When I Was a Seminary Student … Additional Reflections

Andy Bartelt, Vice President for Academic Affairs at Concordia Seminary, sent me a long e-mail commenting on my post on seminary pedagogy. Rather than inserting it there as a very long comment, I’m posting it as a separate entry so that you can comment on Andy’s thoughts.

Well said, Jeff, even about Paul Raabe.  Andy Bacon put it well when he once quipped that education is not simply teaching but “facilitating learning.”  That can be put to excess, of course, lest learning be bereft of content, knowledge, truth.  But if seminary education is about learning to “think theologically,” we should actually be thinking theologically in our classes, and working at it together.

Three other observations come to mind.

(1) Seminary education is more about method than information. (But oh yes, it is also about information. Those in the office of the pastoral and public ministry had better actually know something, especially as the stewards of the publica doctrina.) But its not just knowing Biblical and doctrinal content; it’s about how to read a text competently, using the exegetical toolbox; how to understand doctrine in a way that can apply God’s truth to contemporary issues, some of which weren’t on the radar screen a generation ago. Note how our historical courses have dealt with historical methodology and critical thinking skills as applied not just to history and data but to the enterprise of historical THEOLOGY.  And then whatever is all engaged in the practice of theology into ministry:  communication theory that underlies preaching, worship that is driven, planned, evaluated, and executed by theological principles of Lutheran worship, not just following the rubrics; counseling under Law and Gospel, which is a constant “reading” of human texts and context, interacting in ways informed by hermeneutics and translation skills.  And on and on.

(2) “Education” (including pedagogy) is not a dirty word for pastoral ministry. We still have but one required education course, and its title (Pastor as Educator) suggests a strong connection to pastoral ministry.  Like one required worship course, it has to do way too much, from theory to skills to practice. But pastor as didaskolos is a major part of ministry, and learning how learning works, and doing so together, is a skill set learned across the curriculum. Pastors not only replicate (if not regurgitate) what they have learned but also how they may have learned it. As Jeff notes, we have many pastors teaching catechetical instruction and Bible classes as information dumps (even teaching from the lectern !), without getting all that good doctrine anchored in the crucible of life experience and practice, connecting the dots to life in the real world. We all bemoan the losses of our next generation after confirmation; how much of confirmation instruction has actually been connected to the values that are generated by a resurrection faith?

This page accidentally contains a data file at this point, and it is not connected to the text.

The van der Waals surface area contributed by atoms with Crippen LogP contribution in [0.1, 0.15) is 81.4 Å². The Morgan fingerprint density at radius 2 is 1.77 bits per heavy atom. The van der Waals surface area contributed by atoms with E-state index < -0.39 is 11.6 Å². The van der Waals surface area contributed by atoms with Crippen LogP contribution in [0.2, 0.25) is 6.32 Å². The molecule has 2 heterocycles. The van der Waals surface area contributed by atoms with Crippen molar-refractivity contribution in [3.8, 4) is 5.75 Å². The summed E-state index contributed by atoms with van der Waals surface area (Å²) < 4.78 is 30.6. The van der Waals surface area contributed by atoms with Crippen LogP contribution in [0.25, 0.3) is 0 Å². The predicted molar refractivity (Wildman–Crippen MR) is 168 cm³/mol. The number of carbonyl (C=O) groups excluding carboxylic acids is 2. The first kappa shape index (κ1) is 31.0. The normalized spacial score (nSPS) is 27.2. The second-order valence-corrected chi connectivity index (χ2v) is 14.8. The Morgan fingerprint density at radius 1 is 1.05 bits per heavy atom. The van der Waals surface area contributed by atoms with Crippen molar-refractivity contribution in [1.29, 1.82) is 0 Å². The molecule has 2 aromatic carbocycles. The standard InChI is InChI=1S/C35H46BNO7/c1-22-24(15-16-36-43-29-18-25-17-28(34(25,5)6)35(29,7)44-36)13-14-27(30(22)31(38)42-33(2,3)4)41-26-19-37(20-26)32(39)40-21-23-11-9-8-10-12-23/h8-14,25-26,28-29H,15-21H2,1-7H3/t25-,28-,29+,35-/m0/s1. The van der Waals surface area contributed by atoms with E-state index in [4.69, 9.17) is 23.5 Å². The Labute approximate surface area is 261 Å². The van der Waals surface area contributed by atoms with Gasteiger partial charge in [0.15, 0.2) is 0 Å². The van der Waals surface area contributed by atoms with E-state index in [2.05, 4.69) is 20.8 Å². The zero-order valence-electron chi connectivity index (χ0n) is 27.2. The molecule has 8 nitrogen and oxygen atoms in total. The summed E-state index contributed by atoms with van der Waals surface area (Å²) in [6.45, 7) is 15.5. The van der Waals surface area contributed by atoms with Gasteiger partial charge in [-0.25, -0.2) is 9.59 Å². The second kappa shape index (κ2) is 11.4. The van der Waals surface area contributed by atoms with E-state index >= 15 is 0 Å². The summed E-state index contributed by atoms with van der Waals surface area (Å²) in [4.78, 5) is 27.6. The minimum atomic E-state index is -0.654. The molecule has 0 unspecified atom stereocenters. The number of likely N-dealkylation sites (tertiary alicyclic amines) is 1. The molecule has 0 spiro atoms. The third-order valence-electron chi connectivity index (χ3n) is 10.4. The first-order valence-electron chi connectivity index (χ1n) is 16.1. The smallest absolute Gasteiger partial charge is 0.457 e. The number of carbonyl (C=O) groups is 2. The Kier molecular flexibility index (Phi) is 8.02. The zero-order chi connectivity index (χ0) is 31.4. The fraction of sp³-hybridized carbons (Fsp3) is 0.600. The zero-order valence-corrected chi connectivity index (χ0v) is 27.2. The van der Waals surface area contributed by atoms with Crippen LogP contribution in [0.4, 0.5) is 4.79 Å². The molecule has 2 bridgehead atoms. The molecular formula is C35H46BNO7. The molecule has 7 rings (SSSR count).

(3) We are in this together.  The old adage of moving from the “sage on the stage” to the “guide at the side” is already passe, but the concept of working together at theological problem solving is something that should be what we do in Winkels and pastoral conferences and conversations all the time.  I still remember when “casuistry” was part of the pastors’ collegial life (and note that the apostrophe on “pastors'” indicates that this is a plural exercise).  We have far too many pastors who think in the singular, about “me and my parish,” or maybe, at most, about those who agree with me.  But that doesn’t solve the problems that can separate us.  We have to work at these issues together, and modeling that process in our seminary education is an important basis for the way we “do theology” as that good ol’ “habitus practicus” in the common and corporate congregational life of our church.

Andy Bartelt

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1 Comment

  1. Pete Jurchen June 24, 2010

    I know this is a late addition, but I stumbled across this article and felt I should comment. As a pastor out of CSL for one year I can completely understand what Bartelt is talking about now, even better than when I was at CSL. I was not a great student, and now I wish I would have been more disciplined in my studies, and often I wondered why we spent so much time in theological discussion rather than the more practical how-to styled classes. Now I understand that the “why” of the seminary’s curriculum structure is to get us to think like a theological student. This immersion experience for years of my life will help me out in the long run much more than a whole slew of specialized courses would have. Thank you.

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